I went to a wedding recently. It was a good wedding. A stunning dress, beautiful flowers, a moving exchange, a promising kiss, the thunderous pronouncement. A celebration of love and commitment. Yes, a wonder to behold.
There is something therapeutic about going to a wedding. . . one that is not yours, that is. It's a reminder of what it felt like to be at the beginning of your journey, love in its infancy. Standing there, face to face, for the moment secured from those inevitable circumstances that will most certainly test those sacred vows.
Everything in this fallen universe wages war against marriage. The laws of nature wreak havoc with our appearance; the mirror tells no lies. What physical characteristics he or she fell in love with can still be appreciated; however, gravity makes re-location inevitable. Flawless beauty is replaced with . . . well, flaws. Handsome gives way to distinguished. We are all slaves to time; nobody escapes the second hand.
More incessant than the ticking of the clock, our inner voice, fueled by our fallen nature, urges us never to be satisfied with the moment, constantly pushing us to look for the next best thing. The pressure cooker of our jobs, the needs of family, the financial strains that stretch our endurance. We grow weary. We entrench ourselves in self-pity. It can change us, and not always for the better. There is very little in our days under the sun that holds up to the type of commitment we are so daring to attempt in marriage. No other immutability. No other ever after. And culture doesn't help much either. It woos us with promises of sustainable pleasure and self-gratification. And when we are completely spent on the altar of self, only then do we see the world for the broken place it really is. We have trouble keeping our own promises to ourselves, much less to our beloved. No. Marriage is a crazy dream of the eternal. A dream authored by the Everlasting, replete with the sweet aroma of permanence we will most certainly find one day in His arms.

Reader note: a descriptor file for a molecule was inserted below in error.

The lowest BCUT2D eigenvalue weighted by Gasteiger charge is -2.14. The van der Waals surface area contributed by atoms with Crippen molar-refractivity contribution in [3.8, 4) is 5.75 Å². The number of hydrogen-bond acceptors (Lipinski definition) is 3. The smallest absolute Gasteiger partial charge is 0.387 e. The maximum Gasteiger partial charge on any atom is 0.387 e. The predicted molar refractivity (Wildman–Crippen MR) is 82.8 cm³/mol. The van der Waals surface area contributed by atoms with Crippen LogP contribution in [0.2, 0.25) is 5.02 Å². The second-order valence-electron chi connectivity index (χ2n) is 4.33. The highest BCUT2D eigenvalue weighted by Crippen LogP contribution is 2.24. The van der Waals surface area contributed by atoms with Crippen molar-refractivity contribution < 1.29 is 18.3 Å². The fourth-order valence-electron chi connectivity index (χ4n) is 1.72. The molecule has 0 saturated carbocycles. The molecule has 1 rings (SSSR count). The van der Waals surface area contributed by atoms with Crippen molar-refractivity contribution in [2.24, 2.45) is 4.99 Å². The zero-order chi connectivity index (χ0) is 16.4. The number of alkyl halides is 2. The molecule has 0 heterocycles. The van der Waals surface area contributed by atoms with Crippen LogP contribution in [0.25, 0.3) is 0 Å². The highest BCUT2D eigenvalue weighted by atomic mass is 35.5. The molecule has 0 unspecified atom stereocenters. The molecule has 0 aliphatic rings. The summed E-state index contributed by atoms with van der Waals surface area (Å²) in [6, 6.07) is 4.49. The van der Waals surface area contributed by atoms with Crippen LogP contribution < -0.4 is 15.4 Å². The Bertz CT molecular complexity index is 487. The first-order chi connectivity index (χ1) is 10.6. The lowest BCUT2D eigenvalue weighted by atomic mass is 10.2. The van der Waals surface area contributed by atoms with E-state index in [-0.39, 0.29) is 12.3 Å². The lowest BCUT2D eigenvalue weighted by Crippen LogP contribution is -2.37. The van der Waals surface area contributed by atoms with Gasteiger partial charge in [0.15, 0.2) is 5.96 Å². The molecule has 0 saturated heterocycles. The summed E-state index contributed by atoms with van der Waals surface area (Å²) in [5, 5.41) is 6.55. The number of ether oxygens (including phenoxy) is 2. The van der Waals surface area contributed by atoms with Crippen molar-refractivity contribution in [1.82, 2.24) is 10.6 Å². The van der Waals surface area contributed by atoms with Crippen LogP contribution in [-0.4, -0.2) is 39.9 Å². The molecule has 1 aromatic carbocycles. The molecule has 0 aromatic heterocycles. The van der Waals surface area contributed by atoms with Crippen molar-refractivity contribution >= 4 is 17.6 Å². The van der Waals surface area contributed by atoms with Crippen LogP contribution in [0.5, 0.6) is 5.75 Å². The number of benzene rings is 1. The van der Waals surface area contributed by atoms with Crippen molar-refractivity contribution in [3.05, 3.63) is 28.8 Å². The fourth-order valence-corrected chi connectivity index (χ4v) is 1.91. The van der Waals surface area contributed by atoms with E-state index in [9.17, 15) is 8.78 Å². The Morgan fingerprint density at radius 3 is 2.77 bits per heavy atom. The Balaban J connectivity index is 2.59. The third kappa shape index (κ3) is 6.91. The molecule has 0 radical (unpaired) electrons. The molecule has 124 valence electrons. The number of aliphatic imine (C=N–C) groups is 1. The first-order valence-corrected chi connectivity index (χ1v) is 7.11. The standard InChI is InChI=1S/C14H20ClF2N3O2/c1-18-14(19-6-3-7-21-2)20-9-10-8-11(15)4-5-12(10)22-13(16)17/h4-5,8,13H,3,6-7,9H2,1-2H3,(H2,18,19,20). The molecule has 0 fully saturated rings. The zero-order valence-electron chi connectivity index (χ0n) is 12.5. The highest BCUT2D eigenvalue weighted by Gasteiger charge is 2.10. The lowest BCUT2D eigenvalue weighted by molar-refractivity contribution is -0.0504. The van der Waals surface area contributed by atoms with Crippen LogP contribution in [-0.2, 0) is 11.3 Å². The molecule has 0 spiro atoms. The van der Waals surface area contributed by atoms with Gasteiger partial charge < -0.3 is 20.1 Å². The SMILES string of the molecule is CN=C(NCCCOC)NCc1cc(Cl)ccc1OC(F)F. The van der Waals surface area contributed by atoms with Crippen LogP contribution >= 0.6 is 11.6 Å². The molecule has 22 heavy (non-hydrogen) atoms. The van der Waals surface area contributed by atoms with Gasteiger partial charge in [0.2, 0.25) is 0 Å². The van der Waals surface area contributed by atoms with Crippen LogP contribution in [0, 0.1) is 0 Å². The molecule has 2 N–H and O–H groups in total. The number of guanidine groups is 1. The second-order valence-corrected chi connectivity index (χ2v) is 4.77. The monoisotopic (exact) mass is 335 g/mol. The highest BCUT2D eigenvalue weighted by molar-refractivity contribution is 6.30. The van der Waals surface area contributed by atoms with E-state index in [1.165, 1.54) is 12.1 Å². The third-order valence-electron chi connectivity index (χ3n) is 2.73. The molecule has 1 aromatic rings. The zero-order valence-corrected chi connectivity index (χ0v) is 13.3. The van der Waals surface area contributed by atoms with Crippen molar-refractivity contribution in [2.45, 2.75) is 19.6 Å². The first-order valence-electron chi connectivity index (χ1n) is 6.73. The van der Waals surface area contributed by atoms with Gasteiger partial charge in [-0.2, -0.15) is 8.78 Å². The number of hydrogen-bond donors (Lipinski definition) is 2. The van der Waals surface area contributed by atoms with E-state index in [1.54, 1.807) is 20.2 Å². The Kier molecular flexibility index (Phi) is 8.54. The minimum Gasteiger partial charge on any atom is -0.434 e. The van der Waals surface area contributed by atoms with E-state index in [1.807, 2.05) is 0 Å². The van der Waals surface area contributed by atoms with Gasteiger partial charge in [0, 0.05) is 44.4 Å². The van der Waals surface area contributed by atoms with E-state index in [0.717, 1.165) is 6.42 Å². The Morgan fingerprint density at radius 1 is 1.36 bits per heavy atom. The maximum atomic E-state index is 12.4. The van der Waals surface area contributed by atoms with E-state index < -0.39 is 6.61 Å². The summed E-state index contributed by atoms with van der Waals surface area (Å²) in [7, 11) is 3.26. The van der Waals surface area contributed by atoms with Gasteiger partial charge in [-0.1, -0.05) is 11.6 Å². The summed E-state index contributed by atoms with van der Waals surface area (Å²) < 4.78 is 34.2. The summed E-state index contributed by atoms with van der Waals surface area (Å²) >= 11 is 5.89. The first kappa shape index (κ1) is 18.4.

Is it possible then to prepare these young lovers, with rosy cheeks and misty eyes, for this epic battle? Is it prudent?
No, we who have come to stand as witnesses to this union hear once again of the symbols of this great endeavor: the ring, the candle, the prayer. We listen with a renewed understanding of our own journey, reflect on our mistakes and marvel at the depth and strength of love, two stunning treasures we could never have imagined on our own wedding day. We smile, and we nod, and we congratulate. We marvel at a story that has not yet been written. We are thankful for our own. We gather our things, and we make our way back to our own realities.
And in the words of the wise pastor officiating the recent ceremony, "We fight like mad." We fight like mad to honor the God who provided us with such an amazing privilege, the one true reflection of the love that Christ has for us. We fight like mad to honor the life of the one who took us on, with all of our weaknesses packed neatly in our suitcase, little unknowns revealed to our spouse under pressure and over time. We fight like mad to stay in love. We fight like mad to drown out the voices of those who would undermine our commitment. And when we find ourselves with our backs against the wall, we ask our Father for the strength to fight some more.
Marriage is a battle, but anything worth having is. So, no matter where you find yourself on your journey, whether you are feasting on the spoils of the mountain top or waging war against the darkness of the valley . . . fight like mad.
Jennifer Christenson is an English teacher at Mt. Juliet Christian Academy. To read more of her columns, visit insecuritydigest.com.